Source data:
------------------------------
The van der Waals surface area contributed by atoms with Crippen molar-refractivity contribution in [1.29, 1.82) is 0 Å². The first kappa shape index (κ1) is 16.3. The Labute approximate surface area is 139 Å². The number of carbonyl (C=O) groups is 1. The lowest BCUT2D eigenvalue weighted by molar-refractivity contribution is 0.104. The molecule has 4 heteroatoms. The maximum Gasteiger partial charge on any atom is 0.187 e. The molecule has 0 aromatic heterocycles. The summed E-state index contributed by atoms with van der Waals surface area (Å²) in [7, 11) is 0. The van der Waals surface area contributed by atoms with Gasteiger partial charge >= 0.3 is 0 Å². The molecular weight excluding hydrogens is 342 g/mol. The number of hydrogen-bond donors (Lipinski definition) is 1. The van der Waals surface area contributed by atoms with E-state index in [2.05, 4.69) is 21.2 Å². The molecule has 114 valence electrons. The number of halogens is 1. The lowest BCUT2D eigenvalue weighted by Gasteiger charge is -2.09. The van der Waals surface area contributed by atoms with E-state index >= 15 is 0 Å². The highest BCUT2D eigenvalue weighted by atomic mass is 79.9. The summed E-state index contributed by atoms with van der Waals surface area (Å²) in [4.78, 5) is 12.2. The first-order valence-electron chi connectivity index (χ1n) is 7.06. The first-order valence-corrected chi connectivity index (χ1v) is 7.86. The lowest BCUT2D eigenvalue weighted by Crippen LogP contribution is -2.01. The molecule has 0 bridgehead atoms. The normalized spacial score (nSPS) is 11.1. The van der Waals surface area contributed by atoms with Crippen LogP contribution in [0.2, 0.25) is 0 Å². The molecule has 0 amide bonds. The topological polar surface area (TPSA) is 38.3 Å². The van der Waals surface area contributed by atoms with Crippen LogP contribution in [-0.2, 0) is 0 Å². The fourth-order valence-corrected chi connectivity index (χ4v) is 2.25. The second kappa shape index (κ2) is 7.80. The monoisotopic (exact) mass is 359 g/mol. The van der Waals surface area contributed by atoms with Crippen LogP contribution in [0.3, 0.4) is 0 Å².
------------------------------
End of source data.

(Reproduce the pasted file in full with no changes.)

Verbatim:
The van der Waals surface area contributed by atoms with Crippen molar-refractivity contribution in [1.29, 1.82) is 0 Å². The first kappa shape index (κ1) is 16.3. The Labute approximate surface area is 139 Å². The number of carbonyl (C=O) groups is 1. The lowest BCUT2D eigenvalue weighted by molar-refractivity contribution is 0.104. The molecule has 4 heteroatoms. The maximum Gasteiger partial charge on any atom is 0.187 e. The molecule has 0 aromatic heterocycles. The summed E-state index contributed by atoms with van der Waals surface area (Å²) in [7, 11) is 0. The van der Waals surface area contributed by atoms with Gasteiger partial charge >= 0.3 is 0 Å². The molecular weight excluding hydrogens is 342 g/mol. The number of hydrogen-bond donors (Lipinski definition) is 1. The van der Waals surface area contributed by atoms with E-state index in [2.05, 4.69) is 21.2 Å². The molecule has 114 valence electrons. The number of halogens is 1. The lowest BCUT2D eigenvalue weighted by Gasteiger charge is -2.09. The van der Waals surface area contributed by atoms with E-state index >= 15 is 0 Å². The highest BCUT2D eigenvalue weighted by atomic mass is 79.9. The summed E-state index contributed by atoms with van der Waals surface area (Å²) in [4.78, 5) is 12.2. The first-order valence-electron chi connectivity index (χ1n) is 7.06. The first-order valence-corrected chi connectivity index (χ1v) is 7.86. The lowest BCUT2D eigenvalue weighted by Crippen LogP contribution is -2.01. The molecule has 0 bridgehead atoms. The normalized spacial score (nSPS) is 11.1. The van der Waals surface area contributed by atoms with Crippen LogP contribution in [0.2, 0.25) is 0 Å². The molecule has 0 amide bonds. The topological polar surface area (TPSA) is 38.3 Å². The van der Waals surface area contributed by atoms with Crippen LogP contribution in [-0.2, 0) is 0 Å². The fourth-order valence-corrected chi connectivity index (χ4v) is 2.25. The second kappa shape index (κ2) is 7.80. The monoisotopic (exact) mass is 359 g/mol. The van der Waals surface area contributed by atoms with Crippen LogP contribution in [0.3, 0.4) is 0 Å².